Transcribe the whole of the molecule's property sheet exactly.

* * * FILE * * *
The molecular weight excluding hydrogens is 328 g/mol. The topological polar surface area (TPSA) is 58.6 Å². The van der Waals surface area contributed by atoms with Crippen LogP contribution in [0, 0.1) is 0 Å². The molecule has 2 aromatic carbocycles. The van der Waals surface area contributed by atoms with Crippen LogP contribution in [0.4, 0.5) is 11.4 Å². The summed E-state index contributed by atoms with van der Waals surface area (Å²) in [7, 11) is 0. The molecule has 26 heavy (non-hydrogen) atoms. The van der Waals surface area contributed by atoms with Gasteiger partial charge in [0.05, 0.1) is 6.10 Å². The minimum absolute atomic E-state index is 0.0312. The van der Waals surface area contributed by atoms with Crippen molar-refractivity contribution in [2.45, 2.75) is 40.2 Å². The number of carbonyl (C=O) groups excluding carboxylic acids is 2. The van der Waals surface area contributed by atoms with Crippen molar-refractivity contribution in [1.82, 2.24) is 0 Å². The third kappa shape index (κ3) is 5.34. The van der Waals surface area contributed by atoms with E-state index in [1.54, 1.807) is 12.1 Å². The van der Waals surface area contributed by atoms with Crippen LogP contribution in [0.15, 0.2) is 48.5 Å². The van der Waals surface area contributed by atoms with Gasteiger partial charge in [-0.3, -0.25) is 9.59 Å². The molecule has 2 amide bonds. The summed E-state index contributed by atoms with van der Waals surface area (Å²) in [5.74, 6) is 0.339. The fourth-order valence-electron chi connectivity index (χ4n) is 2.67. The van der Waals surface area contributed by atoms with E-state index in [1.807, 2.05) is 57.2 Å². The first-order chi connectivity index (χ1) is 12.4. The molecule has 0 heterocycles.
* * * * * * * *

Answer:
The molecular weight excluding hydrogens is 328 g/mol. The topological polar surface area (TPSA) is 58.6 Å². The van der Waals surface area contributed by atoms with Crippen LogP contribution in [0, 0.1) is 0 Å². The molecule has 2 aromatic carbocycles. The van der Waals surface area contributed by atoms with Crippen LogP contribution in [0.4, 0.5) is 11.4 Å². The summed E-state index contributed by atoms with van der Waals surface area (Å²) in [7, 11) is 0. The molecule has 26 heavy (non-hydrogen) atoms. The van der Waals surface area contributed by atoms with Gasteiger partial charge in [0.05, 0.1) is 6.10 Å². The minimum absolute atomic E-state index is 0.0312. The van der Waals surface area contributed by atoms with Crippen molar-refractivity contribution in [2.45, 2.75) is 40.2 Å². The number of carbonyl (C=O) groups excluding carboxylic acids is 2. The van der Waals surface area contributed by atoms with Crippen molar-refractivity contribution in [1.82, 2.24) is 0 Å². The third kappa shape index (κ3) is 5.34. The van der Waals surface area contributed by atoms with E-state index in [1.54, 1.807) is 12.1 Å². The van der Waals surface area contributed by atoms with Crippen LogP contribution in [0.15, 0.2) is 48.5 Å². The van der Waals surface area contributed by atoms with Gasteiger partial charge in [-0.3, -0.25) is 9.59 Å². The molecule has 2 amide bonds. The summed E-state index contributed by atoms with van der Waals surface area (Å²) in [5.74, 6) is 0.339. The fourth-order valence-electron chi connectivity index (χ4n) is 2.67. The van der Waals surface area contributed by atoms with E-state index in [1.807, 2.05) is 57.2 Å². The first-order chi connectivity index (χ1) is 12.4. The molecule has 0 heterocycles.